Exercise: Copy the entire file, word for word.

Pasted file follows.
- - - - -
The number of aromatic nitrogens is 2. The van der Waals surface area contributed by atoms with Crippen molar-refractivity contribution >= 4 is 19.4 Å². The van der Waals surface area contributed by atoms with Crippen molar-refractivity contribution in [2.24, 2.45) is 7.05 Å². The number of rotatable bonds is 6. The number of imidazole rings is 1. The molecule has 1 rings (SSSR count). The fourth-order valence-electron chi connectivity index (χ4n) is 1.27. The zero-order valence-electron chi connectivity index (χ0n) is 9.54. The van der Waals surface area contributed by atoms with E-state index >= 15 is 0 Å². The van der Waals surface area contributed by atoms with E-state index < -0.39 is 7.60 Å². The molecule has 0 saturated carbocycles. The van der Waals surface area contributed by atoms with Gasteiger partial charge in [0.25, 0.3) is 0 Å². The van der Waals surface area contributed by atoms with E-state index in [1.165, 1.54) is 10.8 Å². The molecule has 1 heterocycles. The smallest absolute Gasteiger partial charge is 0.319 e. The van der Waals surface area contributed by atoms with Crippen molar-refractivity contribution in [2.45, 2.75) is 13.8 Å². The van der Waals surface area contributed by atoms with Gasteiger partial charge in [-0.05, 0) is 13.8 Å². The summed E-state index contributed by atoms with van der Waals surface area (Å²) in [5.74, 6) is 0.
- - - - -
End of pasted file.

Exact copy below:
The number of aromatic nitrogens is 2. The van der Waals surface area contributed by atoms with Crippen molar-refractivity contribution >= 4 is 19.4 Å². The van der Waals surface area contributed by atoms with Crippen molar-refractivity contribution in [2.24, 2.45) is 7.05 Å². The number of rotatable bonds is 6. The number of imidazole rings is 1. The molecule has 1 rings (SSSR count). The fourth-order valence-electron chi connectivity index (χ4n) is 1.27. The zero-order valence-electron chi connectivity index (χ0n) is 9.54. The van der Waals surface area contributed by atoms with E-state index >= 15 is 0 Å². The van der Waals surface area contributed by atoms with E-state index < -0.39 is 7.60 Å². The molecule has 0 saturated carbocycles. The van der Waals surface area contributed by atoms with Gasteiger partial charge in [0.25, 0.3) is 0 Å². The van der Waals surface area contributed by atoms with E-state index in [1.165, 1.54) is 10.8 Å². The molecule has 1 heterocycles. The smallest absolute Gasteiger partial charge is 0.319 e. The van der Waals surface area contributed by atoms with Crippen molar-refractivity contribution in [2.45, 2.75) is 13.8 Å². The van der Waals surface area contributed by atoms with Gasteiger partial charge in [-0.05, 0) is 13.8 Å². The summed E-state index contributed by atoms with van der Waals surface area (Å²) in [5.74, 6) is 0.